The assistant procurator, a stout, sated brunet, with gold spectacles and a neatly trimmed beard, sat motionless as a statue, and, resting his face on his hand, read Byron's Cain. His eyes expressed greedy absorption, and his brows rose higher and higher. Sometimes he lay back in his chair and looked indifferently ahead, but soon again became absorbed in his book. The defending advocate drew a blunt pencil along the table, and, his head inclined aside, thought. His young face expressed only concentrated, cold tedium, such tedium as shows on the faces of schoolboys and clerks who sit day after day in the same places and see the same people and the same walls. The speech he was to make in no way troubled him. And, indeed, what was it? By command of his senior it would follow a long-established convention; and, conscious that it was colourless and tiresome, without passion or fire, he would blurt it out to the jurymen, then gallop away through rain and mud to the railway station, thence to town, where he would be sent somewhere else in the district to make another stupid speech. It was tiresome!

At first the prisoner coughed nervously and paled. But soon even he succumbed to the all-pervading calm, monotony, and tedium. Glancing with dull respect at the judges' uniforms and the jurymen's tired faces, he blinked his eyes indifferently. The legal atmosphere and procedure, fear of which had so tortured him in gaol, acted now as a sedative. Nothing fulfilled his expectations. He had come into court charged of murder; yet he found no threatening faces, no indignant gestures, no loud phrases about justice, no interest in his uncommon lot; not even his judges turned on him a long and searching glance. The dark windows, the walls, the secretary's voice, the procurator's pose—all were soaked with official indifference and exhaled a chill. It seemed as if a murderer were a simple office accessory, as if he were to be judged not by living men, but by some invisible machine, brought God knows whence.

The narcotised peasant did not understand that his judges were as used to the dramas and tragedies of life as hospital doctors are to death, and that it was just in this mechanical impartiality that lay the terror, the hopelessness of his case. For if, instead of sitting still, he had risen and begun to implore, to shed tears for mercy, to repent bitterly, to die of despair — all would have fallen as vainly upon numbed nerves and custom as waves upon a rock.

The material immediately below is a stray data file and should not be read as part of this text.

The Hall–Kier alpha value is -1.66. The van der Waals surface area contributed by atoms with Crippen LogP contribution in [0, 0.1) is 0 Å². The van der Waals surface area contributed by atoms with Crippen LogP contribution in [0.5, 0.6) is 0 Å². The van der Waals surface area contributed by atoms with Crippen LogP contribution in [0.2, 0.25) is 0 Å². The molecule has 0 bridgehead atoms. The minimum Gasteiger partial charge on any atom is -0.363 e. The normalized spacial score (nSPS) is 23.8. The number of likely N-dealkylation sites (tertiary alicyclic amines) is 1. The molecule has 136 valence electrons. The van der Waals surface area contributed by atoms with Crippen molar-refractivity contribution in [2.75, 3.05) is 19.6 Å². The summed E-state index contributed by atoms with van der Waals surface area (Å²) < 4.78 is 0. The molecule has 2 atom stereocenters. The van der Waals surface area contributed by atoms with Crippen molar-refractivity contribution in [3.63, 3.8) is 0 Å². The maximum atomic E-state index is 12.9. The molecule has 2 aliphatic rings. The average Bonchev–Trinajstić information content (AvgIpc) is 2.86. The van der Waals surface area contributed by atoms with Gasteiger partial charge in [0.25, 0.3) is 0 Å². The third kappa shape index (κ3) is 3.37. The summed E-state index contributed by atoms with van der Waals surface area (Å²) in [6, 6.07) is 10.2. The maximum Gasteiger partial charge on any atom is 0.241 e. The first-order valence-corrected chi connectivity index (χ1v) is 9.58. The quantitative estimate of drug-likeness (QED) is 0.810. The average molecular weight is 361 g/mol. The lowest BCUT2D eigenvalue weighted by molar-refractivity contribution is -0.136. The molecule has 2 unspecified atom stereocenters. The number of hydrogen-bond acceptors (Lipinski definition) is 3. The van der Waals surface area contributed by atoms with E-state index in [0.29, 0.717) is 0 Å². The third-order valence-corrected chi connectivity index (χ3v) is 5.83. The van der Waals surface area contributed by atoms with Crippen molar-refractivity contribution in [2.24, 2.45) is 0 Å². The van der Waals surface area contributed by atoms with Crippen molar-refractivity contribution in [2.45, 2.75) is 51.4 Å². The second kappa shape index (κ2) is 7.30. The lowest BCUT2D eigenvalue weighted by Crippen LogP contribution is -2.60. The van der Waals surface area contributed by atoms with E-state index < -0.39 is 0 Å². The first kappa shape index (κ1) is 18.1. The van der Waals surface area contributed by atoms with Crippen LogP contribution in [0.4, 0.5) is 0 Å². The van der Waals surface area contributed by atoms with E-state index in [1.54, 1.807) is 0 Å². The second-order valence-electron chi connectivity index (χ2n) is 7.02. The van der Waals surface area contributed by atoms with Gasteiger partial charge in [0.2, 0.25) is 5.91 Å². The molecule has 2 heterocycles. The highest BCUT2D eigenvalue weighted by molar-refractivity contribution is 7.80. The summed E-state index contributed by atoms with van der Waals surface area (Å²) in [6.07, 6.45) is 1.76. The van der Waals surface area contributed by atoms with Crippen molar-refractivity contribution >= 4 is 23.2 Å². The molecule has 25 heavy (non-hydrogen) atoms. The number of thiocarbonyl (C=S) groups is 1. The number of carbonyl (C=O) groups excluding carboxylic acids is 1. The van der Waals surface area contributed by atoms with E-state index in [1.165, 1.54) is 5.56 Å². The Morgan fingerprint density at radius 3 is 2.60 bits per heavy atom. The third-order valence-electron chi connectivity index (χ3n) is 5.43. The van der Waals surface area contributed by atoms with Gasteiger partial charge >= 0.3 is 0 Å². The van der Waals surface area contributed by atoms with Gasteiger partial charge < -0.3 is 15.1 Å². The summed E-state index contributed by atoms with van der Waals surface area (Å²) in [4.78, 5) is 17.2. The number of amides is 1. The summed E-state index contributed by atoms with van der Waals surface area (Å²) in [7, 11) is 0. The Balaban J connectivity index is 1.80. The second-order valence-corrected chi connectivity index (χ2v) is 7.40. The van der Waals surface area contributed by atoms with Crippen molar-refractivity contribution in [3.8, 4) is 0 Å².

The indictment was finished. The President aimlessly stroked the table before him, blinked his eyes at the prisoner, and asked, idly rolling his tongue —

"Prisoner at the bar, do you confess to the murder of your wife on the evening of the 9th of July?"

"I am not guilty," answered the accused man, rising, and holding the breast of his khalat.

The Court hurriedly set about the examination of witnesses, and soon had questioned two peasant women, five men, and the detective charged with the investigation of the crime. All of these, splashed with mud, fatigued with walking and waiting in the witnesses' room, melancholy and morose, told the same tale. Kharlamoff, they agreed, lived with his wife "well," and beat her only when he was drunk. At sunset on the 9th of July the old woman was found in the shed attached to her cabin with her skull beaten in. Beside her in a pool of blood lay a hatchet. When they looked for Kharlamoff to tell him of the tragedy he was neither in the hut nor in the street. They looked for him about the village, searched the drink-shops and huts, but he had vanished. Two days later he appeared at the office, pale, tattered, trembling all over. He was handcuffed and locked up.

"Prisoner!" The President turned to Kharlamoff. "Can you not explain to the court where you spent the two days after the murder?"

"I tramped the country. . . . I had nothing to eat or drink. . . ."

"But if you were innocent why did you hide yourself?"

"I was afraid. . . . I thought I might be accused."

"I see. . . . Very good. Sit down!"

The district physician who examined the woman's body was the last witness. He told the court all that he remembered out of the post-mortem protocol; and added what he had reasoned out on the way to the trial. The President blinked at the witness's new, shiny black coat, his fashionable necktie, his moving lips; and through his head ran the idle thought, "Every one wears short coats nowadays? Why is his cut long? Why long, and not short?"